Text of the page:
Feb 01, 2016
Creating your very first In-Memory Database.
With the SQL Server 2014, Microsoft unveiled the inclusion of a new type of engine that would supposedly increase the performance of your queries. This engine is known as the In-Memory OLTP engine and it gains its performance through memory optimisation. This engine was part of the performance evolution and was drawn from the Vertipaq technology that Microsoft already released in an earlier edition of SQL.
When looking at this engine a little closer there are some areas it addresses as part of its functionality, these areas are the following:
- Optimised tables and indexes that were designed to be stored in memory.
- Procedures are compiled to native code for higher efficiency, these procedures are also optimised by the SQL query optimiser at creation.
- Locks and latches are eliminated by the new MVCC (Multi Version concurrency control) mechanism.
In order to use these new In-memory capabilities your will have to alter your existing database by adding a new Filegroup that supports In-Memory optimisation, otherwise you can create a new database and add the Filegroup immediately. In my example, I am going to stick to the bare minimal.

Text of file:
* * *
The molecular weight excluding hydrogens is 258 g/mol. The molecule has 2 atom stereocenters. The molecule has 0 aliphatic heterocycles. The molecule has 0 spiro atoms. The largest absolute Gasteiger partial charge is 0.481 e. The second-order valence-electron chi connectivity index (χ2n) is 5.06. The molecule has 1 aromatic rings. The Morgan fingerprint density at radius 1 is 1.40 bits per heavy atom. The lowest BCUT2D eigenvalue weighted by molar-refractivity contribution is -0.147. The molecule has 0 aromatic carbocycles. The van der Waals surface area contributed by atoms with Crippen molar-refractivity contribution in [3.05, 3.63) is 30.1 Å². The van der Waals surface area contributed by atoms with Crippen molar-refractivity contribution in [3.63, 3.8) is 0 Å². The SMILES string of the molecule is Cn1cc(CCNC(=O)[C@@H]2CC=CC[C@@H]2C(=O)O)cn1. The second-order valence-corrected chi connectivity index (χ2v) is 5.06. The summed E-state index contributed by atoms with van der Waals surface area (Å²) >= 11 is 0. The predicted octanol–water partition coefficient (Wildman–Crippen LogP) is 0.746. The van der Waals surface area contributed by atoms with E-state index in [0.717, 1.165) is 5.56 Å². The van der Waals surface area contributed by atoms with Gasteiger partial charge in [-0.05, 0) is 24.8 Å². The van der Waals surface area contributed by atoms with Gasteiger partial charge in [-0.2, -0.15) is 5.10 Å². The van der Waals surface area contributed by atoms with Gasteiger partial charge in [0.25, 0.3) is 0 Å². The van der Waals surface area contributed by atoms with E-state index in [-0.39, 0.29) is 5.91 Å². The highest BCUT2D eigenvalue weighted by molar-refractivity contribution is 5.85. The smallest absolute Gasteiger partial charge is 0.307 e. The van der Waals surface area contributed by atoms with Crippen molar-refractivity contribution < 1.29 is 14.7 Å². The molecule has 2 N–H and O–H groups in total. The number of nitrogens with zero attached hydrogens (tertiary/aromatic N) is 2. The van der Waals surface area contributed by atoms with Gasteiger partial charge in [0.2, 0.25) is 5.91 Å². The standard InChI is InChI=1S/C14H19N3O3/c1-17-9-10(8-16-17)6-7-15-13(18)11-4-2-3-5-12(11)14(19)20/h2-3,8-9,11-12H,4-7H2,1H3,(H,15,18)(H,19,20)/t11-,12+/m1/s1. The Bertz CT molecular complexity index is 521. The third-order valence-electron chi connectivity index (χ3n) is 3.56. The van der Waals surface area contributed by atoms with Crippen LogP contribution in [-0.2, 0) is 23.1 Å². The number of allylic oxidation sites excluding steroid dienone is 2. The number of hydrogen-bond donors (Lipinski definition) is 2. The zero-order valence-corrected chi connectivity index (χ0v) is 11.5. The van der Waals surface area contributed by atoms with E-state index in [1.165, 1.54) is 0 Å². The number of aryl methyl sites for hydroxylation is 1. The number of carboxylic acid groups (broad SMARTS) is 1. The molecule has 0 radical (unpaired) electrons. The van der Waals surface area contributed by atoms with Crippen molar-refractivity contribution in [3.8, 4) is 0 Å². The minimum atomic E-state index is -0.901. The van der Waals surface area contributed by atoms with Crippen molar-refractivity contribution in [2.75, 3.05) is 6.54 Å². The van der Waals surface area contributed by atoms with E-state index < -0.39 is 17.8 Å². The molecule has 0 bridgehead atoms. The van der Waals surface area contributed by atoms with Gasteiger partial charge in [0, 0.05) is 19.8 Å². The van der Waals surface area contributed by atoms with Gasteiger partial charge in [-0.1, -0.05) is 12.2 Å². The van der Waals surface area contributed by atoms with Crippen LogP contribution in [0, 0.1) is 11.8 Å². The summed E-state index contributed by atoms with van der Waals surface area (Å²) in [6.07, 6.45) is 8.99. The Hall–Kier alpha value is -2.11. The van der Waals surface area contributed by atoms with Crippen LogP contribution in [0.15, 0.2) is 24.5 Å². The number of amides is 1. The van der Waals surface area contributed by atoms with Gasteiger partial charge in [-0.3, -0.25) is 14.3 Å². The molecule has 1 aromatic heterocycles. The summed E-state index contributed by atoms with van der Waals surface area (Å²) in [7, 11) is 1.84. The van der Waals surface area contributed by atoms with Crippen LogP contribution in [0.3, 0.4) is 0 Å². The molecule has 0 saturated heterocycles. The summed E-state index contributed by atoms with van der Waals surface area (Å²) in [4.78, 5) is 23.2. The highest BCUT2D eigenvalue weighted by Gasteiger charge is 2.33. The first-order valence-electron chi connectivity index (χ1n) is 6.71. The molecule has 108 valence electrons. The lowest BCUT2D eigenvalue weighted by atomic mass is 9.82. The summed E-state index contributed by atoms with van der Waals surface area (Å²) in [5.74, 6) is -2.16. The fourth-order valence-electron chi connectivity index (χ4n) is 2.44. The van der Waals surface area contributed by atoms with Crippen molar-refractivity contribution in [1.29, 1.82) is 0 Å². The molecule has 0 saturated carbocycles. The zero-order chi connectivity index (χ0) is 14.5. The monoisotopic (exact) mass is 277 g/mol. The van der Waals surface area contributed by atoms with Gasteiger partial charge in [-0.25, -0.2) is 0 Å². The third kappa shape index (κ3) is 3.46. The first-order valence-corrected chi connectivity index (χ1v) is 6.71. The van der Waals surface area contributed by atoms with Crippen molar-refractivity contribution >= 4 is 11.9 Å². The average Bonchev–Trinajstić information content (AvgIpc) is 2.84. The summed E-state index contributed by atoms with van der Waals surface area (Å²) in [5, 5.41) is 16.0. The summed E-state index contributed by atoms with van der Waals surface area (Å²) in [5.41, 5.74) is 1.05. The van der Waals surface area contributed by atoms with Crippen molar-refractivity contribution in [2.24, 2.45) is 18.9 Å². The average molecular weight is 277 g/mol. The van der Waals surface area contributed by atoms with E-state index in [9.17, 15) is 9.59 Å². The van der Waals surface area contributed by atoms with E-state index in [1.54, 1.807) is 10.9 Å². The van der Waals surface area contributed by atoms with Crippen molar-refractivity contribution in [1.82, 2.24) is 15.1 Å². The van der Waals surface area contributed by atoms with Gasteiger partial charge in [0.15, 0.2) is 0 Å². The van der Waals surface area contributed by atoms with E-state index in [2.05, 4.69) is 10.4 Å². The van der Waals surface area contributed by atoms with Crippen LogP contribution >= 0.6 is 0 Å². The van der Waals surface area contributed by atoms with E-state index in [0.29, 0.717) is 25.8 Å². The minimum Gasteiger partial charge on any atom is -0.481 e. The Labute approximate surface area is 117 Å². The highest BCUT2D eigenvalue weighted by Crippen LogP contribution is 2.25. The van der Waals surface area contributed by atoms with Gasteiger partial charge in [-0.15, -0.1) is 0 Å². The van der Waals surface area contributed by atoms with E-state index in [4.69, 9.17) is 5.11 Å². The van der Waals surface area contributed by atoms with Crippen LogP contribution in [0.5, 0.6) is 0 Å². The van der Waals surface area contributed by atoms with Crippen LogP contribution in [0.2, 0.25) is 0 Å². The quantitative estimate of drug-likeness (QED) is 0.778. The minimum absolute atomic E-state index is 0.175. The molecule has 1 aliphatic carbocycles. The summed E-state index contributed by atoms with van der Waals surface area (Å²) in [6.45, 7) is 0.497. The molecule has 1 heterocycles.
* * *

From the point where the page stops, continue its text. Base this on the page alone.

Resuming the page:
To create this database run a normal T-SQL command that creates a database, such as the following:
Once you have that database in existence you have to create a Filegroup that supports the In-Memory optimisation. (You can only have one of these per Database)
Next, we need to have at least one container within the Filegroup that will store our DLLs that are generated by the compiler. To do this, you need to add a file to the FileGroup that you created in the previous step, although this won’t be a file but a folder.
Once you have created this container, your file system will now have a corresponding folder where the compiler can store the DLL files that it needs to create.
These DLL files will store the metadata and schema of the objects you create in your In-Memory container. Also be aware that although this database support In-memory features, it can still contain any native SQL objects that you wish to have in the database.
The database you just created is visible within the object explorer, this gives you the ability to look at the properties of the DB in the SQL Server Management Studio